When Beans Were Bullets, an exhibit of posters from World Wars I and II on display at the National Agricultural Library (NAL), has been extended through September 10, 2010. The exhibit examines the evolution of poster styles, propaganda messages and advertising history during the two time periods.
Viewers will recognize familiar wartime messages about food conservation, rationing and home canning. But today's audience might be surprised by government messaging during World War I encouraging home front populations to eat locally, healthfully and conscientiously in order to put the nation's interest first and contribute to distant war efforts. The exhibit also retraces the advent of modern consumer culture, including the far-reaching influence of both the Advertising Council of World War II and the dawn of the advertising industry in the 1920s and '30s.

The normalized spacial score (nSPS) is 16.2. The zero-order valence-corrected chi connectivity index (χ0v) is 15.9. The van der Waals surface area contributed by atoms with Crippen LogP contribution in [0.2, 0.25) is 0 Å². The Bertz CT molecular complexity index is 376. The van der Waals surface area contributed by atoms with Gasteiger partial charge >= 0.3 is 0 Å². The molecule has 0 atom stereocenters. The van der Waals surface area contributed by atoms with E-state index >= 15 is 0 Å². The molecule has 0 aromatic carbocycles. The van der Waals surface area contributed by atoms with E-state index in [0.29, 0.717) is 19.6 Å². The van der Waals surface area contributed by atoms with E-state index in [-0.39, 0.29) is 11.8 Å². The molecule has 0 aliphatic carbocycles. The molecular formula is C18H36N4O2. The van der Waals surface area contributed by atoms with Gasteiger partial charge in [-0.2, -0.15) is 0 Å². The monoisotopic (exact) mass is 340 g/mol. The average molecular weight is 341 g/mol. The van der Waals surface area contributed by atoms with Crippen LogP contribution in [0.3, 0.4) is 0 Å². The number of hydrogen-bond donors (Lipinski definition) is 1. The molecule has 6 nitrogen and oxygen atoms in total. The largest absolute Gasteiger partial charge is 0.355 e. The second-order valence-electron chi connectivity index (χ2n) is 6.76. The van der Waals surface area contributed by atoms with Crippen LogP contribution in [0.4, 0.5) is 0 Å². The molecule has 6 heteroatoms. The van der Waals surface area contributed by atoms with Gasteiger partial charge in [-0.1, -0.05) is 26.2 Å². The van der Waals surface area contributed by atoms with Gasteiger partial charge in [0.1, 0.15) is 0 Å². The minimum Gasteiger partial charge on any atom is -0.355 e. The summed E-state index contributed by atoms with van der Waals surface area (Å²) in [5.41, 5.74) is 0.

Combining the eye of a graphic designer with the research skills of a historian, curator Cory Bernat highlights the dramatic differences in style and content that emerged between the two wars. She displays copies of over seventy posters on fence panels instead of in frames to highlight their mass-produced quality. She uncovered the educational and patriotic gems over the last two years among unprocessed posters within NAL’s Special Collections, where the originals are still held.
The exhibit, located in the Library’s main reading room, is free and open to the public Monday through Friday, 8:30 a.m. to 4:30 p.m. through September 10.
Bernat researched and created When Beans Were Bullets in collaboration with the National Agricultural Library. She is a designer, curator and public historian living in Washington, DC.
To learn more, view the curator's online version of the exhibit or read an interview with Bernat about her work in the Food & Think blog at Smithsonian Magazine.